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'Unprecedented patient demand': Alberta reports 1,660 new COVID-19 cases, 17 deaths


Alberta reported 1,660 new cases of COVID-19 and 17 new deaths on Thursday.

The province completed about 18,000 tests, bringing the positivity rate to around 9.4 per cent.

There are now 1,058 people in hospital being treated for COVID-19, including 226 in ICU.

The number of people in hospitals with COVID-19 and patients in ICU represents the second-highest numbers to date.

There are now 20,180 active cases in Alberta. The seven day average of new cases is at 1,610 infections.

Chief Medical Officer of Health Dr. Deena Hinshaw said 100 per cent of the new admissions to ICU were not vaccinated.

Seventeen more Albertans died from COVID-19, raising the pandemic death toll to 2,611. Among the deaths reported Thursday was a woman in her 30s who had no pre-existing conditions. 

Hinshaw added that while some of those who had died from COVID-19 had been immunized and had other comorbidities, the majority of deaths were of unvaccinated individuals.


“Vaccines remain one of our most powerful tools in the fight against COVID-19,” she said.

The top doctor in the province highlighted key metrics to show the efficacy of vaccines against preventing serious health outcomes.

Albertans who are not fully vaccinated are about 15 times more likely than those with full vaccine protection to end up in hospital from COVID-19, Hinshaw said.

According to Alberta Health data, those who have not received any vaccine are 40 times more likely than those with vaccination protection to be admitted to the ICU.

“About 77 per cent of Albertans in hospital with COVID are not fully vaccinated,” Hinshaw said. “And 92 per cent of those in the ICU right now have not had both shots.

“We have heard persistent questions and rumours on social media that vaccines are not working against the Delta variant. But this is categorically untrue,” Hinshaw added.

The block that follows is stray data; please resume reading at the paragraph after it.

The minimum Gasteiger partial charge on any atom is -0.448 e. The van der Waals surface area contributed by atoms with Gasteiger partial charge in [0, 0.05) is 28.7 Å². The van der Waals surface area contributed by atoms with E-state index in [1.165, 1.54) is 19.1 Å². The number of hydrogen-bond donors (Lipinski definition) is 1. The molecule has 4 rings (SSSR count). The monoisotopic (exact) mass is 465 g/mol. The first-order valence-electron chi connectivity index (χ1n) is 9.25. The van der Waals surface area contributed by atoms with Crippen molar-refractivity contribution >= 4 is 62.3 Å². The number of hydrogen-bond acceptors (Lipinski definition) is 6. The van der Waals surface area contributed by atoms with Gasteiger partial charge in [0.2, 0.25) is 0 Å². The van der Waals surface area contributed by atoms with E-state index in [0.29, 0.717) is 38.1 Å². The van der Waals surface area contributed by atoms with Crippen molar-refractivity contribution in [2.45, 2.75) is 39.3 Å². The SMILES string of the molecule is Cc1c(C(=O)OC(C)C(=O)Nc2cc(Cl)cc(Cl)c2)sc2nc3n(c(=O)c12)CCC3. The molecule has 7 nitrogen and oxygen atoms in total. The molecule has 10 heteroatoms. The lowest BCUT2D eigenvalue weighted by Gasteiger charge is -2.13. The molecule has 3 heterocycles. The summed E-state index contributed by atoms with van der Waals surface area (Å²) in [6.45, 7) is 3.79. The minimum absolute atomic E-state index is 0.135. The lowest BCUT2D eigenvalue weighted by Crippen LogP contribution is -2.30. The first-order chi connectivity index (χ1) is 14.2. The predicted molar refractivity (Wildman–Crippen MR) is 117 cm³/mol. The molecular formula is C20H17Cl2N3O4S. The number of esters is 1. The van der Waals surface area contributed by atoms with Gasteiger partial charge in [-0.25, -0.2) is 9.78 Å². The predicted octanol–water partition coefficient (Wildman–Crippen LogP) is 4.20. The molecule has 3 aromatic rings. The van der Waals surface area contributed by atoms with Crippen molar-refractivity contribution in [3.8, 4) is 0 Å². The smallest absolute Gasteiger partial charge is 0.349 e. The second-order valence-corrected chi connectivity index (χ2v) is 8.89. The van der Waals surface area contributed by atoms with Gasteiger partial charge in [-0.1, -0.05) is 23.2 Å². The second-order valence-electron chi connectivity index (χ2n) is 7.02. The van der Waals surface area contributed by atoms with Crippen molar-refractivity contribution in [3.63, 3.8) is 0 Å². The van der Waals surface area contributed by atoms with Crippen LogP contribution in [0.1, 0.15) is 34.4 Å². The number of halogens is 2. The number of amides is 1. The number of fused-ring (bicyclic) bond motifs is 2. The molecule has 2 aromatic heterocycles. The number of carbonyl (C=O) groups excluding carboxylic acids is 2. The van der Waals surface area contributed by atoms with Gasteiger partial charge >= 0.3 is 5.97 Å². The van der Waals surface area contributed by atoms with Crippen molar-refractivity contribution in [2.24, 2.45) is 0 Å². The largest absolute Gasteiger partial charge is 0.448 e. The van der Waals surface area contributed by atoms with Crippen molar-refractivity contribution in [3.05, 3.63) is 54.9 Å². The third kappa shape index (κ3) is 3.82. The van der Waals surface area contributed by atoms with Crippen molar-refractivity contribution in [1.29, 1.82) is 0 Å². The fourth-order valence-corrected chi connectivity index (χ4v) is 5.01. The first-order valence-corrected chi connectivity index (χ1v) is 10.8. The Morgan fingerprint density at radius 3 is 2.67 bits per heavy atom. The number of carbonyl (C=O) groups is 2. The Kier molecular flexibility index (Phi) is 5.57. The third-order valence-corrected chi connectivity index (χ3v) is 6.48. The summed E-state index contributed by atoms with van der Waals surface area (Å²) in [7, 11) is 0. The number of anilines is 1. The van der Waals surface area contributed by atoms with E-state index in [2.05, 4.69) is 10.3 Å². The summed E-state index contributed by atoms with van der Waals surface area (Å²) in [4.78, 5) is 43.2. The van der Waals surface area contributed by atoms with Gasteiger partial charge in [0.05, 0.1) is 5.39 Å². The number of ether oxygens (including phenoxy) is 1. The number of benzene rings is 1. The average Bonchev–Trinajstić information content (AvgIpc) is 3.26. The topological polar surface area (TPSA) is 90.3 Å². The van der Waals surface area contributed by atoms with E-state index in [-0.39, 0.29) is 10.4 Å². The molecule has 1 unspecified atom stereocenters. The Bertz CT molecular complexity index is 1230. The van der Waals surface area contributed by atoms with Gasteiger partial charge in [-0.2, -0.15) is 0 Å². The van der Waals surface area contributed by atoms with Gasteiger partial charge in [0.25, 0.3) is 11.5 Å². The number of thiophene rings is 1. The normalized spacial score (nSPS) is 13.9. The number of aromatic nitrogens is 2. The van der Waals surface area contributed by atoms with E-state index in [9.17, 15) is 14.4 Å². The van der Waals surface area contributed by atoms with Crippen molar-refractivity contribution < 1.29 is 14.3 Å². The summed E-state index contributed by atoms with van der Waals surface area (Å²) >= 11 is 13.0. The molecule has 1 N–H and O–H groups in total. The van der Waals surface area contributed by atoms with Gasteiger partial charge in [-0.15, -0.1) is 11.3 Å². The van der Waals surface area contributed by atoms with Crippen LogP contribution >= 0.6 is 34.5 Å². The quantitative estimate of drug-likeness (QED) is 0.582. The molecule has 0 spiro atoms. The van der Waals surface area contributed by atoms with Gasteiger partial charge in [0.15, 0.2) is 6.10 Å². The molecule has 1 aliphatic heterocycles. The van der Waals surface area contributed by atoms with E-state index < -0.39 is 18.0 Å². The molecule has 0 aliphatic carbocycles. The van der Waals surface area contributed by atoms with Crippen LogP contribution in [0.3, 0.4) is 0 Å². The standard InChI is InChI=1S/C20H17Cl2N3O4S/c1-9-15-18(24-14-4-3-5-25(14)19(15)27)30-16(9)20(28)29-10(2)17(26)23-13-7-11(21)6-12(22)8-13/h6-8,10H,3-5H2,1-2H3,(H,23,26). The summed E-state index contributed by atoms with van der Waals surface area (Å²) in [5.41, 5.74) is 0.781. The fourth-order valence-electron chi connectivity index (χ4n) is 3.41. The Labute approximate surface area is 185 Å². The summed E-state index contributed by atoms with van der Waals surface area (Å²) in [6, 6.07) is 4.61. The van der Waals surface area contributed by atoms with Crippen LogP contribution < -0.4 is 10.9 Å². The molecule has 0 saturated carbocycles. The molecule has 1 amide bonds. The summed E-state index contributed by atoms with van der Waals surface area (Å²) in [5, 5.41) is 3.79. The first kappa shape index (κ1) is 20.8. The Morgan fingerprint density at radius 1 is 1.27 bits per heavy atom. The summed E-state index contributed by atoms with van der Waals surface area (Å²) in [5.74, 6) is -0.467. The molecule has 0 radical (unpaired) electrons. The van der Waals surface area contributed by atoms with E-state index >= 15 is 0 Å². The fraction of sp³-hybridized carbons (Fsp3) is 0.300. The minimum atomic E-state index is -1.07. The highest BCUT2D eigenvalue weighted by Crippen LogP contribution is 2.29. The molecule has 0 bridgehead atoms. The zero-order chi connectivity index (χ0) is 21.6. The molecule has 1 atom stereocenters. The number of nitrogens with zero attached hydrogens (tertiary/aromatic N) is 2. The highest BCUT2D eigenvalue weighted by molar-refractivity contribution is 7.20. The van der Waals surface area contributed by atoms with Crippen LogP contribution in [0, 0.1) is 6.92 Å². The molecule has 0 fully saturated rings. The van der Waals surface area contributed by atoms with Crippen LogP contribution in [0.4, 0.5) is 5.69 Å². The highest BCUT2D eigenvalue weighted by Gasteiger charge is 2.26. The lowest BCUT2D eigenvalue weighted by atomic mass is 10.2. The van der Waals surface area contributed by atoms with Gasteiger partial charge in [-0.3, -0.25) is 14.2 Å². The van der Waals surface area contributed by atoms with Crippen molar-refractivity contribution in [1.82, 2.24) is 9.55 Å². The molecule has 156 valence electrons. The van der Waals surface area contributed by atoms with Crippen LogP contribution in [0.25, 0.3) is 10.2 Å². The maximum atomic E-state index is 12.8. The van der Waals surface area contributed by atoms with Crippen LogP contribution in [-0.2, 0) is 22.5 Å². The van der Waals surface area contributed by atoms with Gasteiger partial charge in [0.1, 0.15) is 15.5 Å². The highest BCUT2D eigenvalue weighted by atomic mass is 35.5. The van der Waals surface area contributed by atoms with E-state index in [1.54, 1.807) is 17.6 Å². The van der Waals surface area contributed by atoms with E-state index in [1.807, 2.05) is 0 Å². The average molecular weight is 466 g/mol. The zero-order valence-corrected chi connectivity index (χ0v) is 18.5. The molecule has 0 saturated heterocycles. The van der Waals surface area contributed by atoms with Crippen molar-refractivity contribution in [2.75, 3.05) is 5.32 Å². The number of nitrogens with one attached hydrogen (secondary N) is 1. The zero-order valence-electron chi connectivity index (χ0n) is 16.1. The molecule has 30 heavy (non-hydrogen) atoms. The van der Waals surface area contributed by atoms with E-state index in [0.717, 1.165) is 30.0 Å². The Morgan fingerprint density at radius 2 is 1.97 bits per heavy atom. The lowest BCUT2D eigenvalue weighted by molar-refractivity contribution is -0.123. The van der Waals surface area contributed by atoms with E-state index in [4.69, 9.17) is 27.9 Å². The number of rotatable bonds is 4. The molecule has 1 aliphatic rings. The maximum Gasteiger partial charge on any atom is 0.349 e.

In Alberta, COVID-19 vaccines have proven to be 85 per cent effective after two doses against Delta variant infection, Hinshaw said.

“The bottom line is that two doses of vaccine will protect most people from getting sick, having to go to the hospital, or dying,” she added.

Alberta has administered more than 5.89 million vaccine doses as of Wednesday.


Dr. Verna Yiu, Alberta Health Services president and CEO, said there is an unprecedented patient demand on the province’s health system.

She said as of Thursday afternoon, there are 310 total patients in ICU – including 226 seeking treatment for COVID-19.

“We have never ever had that number of total patients in ICU before,” Yiu said. “Never with the prior waves and never in the history of this province. And each day we see a new high.”

Yiu added that the five-day average for patients admitted for treatment in ICUs has been more than 23 per day.

“It’s tragic that we are only able to keep pace with these sort of numbers because in part some of our ICU patients have passed away,” she said. “This reality has a deep and lasting impact on our ICU teams.

“We are facing a fragile balance. On some days we are seeing more ICU patients than admitted than new ICU beds being created. We are transferring more patients out of zones to zones where there are additional critical care capacity.”

As of noon Thursday, Yiu said Alberta had 350 ICU spaces. The province is using 89 per cent of those spaces. According to Yiu, AHS has more than doubled the baseline ICU space normally available in Alberta.

“Without those additional beds, our capacity would be at 179 per cent,” Yiu said. “Creating capacity is not a simple task and the beds we have added are not standard ICU beds.

“In fact, nothing is really standard about the situation right now, including staff ratios and some of the patient care we are providing outside of our ICUs. But this is the reality of our current situation. We have to do things differently to ensure we can care for all patients.” Top Stories


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